Stephen O'NeillArmyCorporalBattle of Chancellorsville,VirginiaMay 1, 1863Took up the colors from the hands of the color bearer who had been shot down and bore them through the remainder of the battle.
George C. PlattArmyPrivateFairfield, PennsylvaniaJuly 3, 1863Seized the regimental flag upon the death of the standard bearer in a hand-to-hand fight and prevented it from falling into the hands of the enemy.
Thomas PlunkettArmySergeantFredericksburg, VirginiaDecember 11, 1862Seized the colors of his regiment, the color bearer having been shot down, and bore them to the front where both his arms were carried off by a shell.
Head and shoulders of a white man with a drooping mustache, wearing a cavalry hat and a double-breasted military jacket with two medals pinned to the left breast.James QuinlanArmyMajorSavage's Station, VirginiaJune 29, 1862Led his regiment on the enemy's battery, silenced the guns, held the position against overwhelming numbers, and covered the retreat of the 2d Army Corps.
John RannahanMarine CorpsCorporalFort FisherNorth CarolinaJanuary 15, 1865On board the USS Minnesota in the assault on Fort Fisher, 15 January 1865.
George ReynoldsArmyPrivateWinchester, VirginiaSeptember 19, 1864Capture of Virginia State flag.
James S. RoantreeMarine CorpsSergeantMobile Bay,AlabamaAugust 5, 1864On board the USS Oneida during action against rebel forts and gunboats and with the ram Tennessee in Mobile Bay, 5 August 1864.
Peter J. RyanArmyPrivateWinchester, VirginiaSeptember 19, 1864With one companion, captured 14 Confederates in the severest part of the battle.
George SchuttNavyCoxswainSt. Marks, FloridaMarch 5–6, 1865
William J. SewellArmyColonelChancellorsville, VirginiaMay 3, 1863For assuming command of the brigade, rallying the troops, and remaining in command though wounded.[6]
William SmithNavyQuartermasterOn board the USS KearsargeJanuary 15, 1865Served as second quartermaster on board the USS Kearsarge when she destroyed the Alabama off Cherbourg, France, 19 June 1864.
James SullivanNavyOrdinary SeamanBattle of Fort FisherNorth CarolinaDecember 2, 1864On board the USS Agawam as one of a volunteer crew of a powder boat which was exploded near Fort Fisher, 2 December 1864.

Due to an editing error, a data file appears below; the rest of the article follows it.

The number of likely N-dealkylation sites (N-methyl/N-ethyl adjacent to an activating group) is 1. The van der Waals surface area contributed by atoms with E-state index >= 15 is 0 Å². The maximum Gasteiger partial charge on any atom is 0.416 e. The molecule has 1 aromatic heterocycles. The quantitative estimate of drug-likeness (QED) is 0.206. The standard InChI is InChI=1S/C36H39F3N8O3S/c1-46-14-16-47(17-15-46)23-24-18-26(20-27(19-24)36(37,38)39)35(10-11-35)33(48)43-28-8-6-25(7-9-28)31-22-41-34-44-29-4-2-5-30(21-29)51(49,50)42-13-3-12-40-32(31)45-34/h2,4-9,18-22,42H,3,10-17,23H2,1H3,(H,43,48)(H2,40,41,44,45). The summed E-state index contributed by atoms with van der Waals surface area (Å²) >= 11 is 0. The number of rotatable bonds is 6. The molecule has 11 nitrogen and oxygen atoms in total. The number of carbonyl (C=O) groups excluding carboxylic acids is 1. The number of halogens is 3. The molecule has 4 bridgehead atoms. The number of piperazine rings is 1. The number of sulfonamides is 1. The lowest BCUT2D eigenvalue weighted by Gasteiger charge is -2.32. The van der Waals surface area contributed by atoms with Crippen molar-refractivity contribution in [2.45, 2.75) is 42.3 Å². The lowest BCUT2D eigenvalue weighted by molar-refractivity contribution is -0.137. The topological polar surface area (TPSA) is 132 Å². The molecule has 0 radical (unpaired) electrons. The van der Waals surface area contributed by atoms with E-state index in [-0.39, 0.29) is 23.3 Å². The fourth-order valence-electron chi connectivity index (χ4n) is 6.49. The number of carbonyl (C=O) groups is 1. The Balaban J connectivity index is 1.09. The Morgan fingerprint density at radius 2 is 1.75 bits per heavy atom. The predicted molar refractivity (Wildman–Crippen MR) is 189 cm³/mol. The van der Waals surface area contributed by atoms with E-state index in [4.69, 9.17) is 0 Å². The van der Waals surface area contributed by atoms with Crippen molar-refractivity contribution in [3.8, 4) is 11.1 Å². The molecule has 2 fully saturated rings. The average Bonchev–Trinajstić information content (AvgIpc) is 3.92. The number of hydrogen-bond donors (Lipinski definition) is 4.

John SullivanNavySeamanUSS MonticelloJun 23, 1864 –Jun 25, 1864Served as seaman on board the USS Monticello during the reconnaissance of the harbor and water defenses of Wilmington, North Carolina 23 to 25 June 1864.
Timothy SullivanNavyCoxswainUSS LouisvilleVariousServed on board the USS Louisville during various actions of that vessel. During the engagements of the Louisville, Sullivan served as first captain of a 9 inch gun and throughout his period of service was "especially commended for his attention to duty, bravery, and coolness in action."
John M. TobinArmyFirst LieutenantMalvern Hill,VirginiaJuly 1, 1862Voluntarily took command of the 9th Massachusetts while adjutant, bravely fighting from 3 p.m. until dusk, rallying and re_forming the regiment under fire; twice picked up the regimental flag, the color bearer having been shot down, and placed it in worthy hands.
John WalshArmyCorporalBattle of Cedar CreekVirginiaOctober 19, 1864Recaptured the flag of the 15th New Jersey Infantry.
Thomas M. WellsArmyChief BuglerBattle of Cedar CreekVirginiaOctober 19, 1864Capture of colors of 44th Georgia Infantry (C.S.A.).
Edward WelshArmyPrivateVicksburg, MississippiMay 22, 1863Gallantry in the charge of the "volunteer storming party."
James WelshArmyPrivateBattle of the Crater, Petersburg,VirginiaJul 30, 1864Bore off the regimental colors after the color sergeant had been wounded and the color corporal bearing the colors killed thereby saving the colors from capture.[12]